Poetry. Both "grave and brave, serious and hilarious"—new poems from a Governor General's Award–winning poet. HOW TO AVOID HUGE SHIPS, Julie Bruck's fourth collection of poetry, is a book of arguments and spells against the ambushes of time. Parents grow down, children up, and it's from the uncomfortable in-between that these poems peer into what Philip Larkin describes as "the long slide." But what if we haven't reached the end of the infinite adolescence we thought we'd been promised? We're still here in this world of flying ottomans, alongside a middle-schooler named Dow Jones, and the prehistoric miracle of a blue heron's foot. We may be afraid, but we're still amused—sometimes, even awed. Looking squarely at the way things are, glossing over none of the absurdities and injustices of contemporary life, Julie Bruck pays ardent attention to it all. The touch is light, even when the subject is heavy. One has a steady sense of being trusted to catch and feel the intangible muchness housed in these deceptively direct poems.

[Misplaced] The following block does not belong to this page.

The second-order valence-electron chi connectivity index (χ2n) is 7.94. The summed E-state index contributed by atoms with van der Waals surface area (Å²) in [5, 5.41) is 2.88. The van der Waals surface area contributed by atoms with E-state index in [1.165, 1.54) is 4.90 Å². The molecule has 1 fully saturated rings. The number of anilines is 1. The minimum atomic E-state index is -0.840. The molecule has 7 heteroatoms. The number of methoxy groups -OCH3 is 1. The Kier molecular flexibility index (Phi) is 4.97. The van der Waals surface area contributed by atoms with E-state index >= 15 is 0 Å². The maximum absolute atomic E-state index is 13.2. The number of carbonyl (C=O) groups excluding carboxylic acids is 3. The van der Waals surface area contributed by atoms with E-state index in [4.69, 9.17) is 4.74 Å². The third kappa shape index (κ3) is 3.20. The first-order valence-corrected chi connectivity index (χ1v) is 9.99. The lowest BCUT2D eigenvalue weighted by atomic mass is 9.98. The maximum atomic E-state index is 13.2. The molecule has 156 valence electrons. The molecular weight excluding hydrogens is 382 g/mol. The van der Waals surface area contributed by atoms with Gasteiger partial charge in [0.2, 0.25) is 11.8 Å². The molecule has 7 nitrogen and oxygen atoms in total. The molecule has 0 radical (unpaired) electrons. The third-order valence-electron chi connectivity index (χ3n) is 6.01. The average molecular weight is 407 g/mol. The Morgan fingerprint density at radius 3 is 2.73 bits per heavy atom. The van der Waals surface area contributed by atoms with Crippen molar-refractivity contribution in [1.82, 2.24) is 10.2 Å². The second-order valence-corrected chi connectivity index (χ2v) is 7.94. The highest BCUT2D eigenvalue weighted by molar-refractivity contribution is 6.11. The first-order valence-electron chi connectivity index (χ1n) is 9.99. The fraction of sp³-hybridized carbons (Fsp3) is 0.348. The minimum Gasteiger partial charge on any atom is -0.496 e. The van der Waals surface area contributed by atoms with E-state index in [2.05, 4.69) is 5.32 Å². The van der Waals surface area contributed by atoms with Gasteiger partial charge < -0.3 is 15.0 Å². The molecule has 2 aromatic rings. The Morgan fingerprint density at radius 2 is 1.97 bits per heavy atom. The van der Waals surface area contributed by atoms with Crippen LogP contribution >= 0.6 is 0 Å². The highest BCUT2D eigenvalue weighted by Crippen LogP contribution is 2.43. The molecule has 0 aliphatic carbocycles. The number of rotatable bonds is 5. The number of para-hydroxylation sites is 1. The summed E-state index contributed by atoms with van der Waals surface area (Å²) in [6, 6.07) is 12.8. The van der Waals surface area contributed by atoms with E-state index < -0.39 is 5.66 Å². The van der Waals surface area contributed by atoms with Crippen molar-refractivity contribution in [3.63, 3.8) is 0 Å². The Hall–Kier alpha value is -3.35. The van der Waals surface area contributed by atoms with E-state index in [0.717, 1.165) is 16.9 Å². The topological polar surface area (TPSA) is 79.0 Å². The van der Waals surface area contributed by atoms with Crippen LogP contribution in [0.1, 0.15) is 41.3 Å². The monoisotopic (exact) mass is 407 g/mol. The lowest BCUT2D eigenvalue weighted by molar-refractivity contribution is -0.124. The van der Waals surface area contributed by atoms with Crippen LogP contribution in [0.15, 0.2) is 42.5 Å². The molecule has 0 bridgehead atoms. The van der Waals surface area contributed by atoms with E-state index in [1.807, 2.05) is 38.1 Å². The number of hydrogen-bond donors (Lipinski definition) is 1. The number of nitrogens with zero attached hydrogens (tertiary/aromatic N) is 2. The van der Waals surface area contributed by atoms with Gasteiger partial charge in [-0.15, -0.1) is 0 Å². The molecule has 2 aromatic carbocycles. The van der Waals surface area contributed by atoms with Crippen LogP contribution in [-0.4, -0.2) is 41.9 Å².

Julie Bruck is the author of HOW TO AVOID HUGE SHIPS (2018), MONKEY RANCH (2012), THE END OF TRAVEL (1999), and THE WOMAN DOWNSTAIRS (1993). Her recent work has appeared in The New Yorker, Ploughshares, Maisonneuve, The Malahat Review, Valparaiso Poetry Review and The Walrus, among other publications. A Montreal native, she lives in San Francisco. Author City: SAN FRANCISCO, CA USA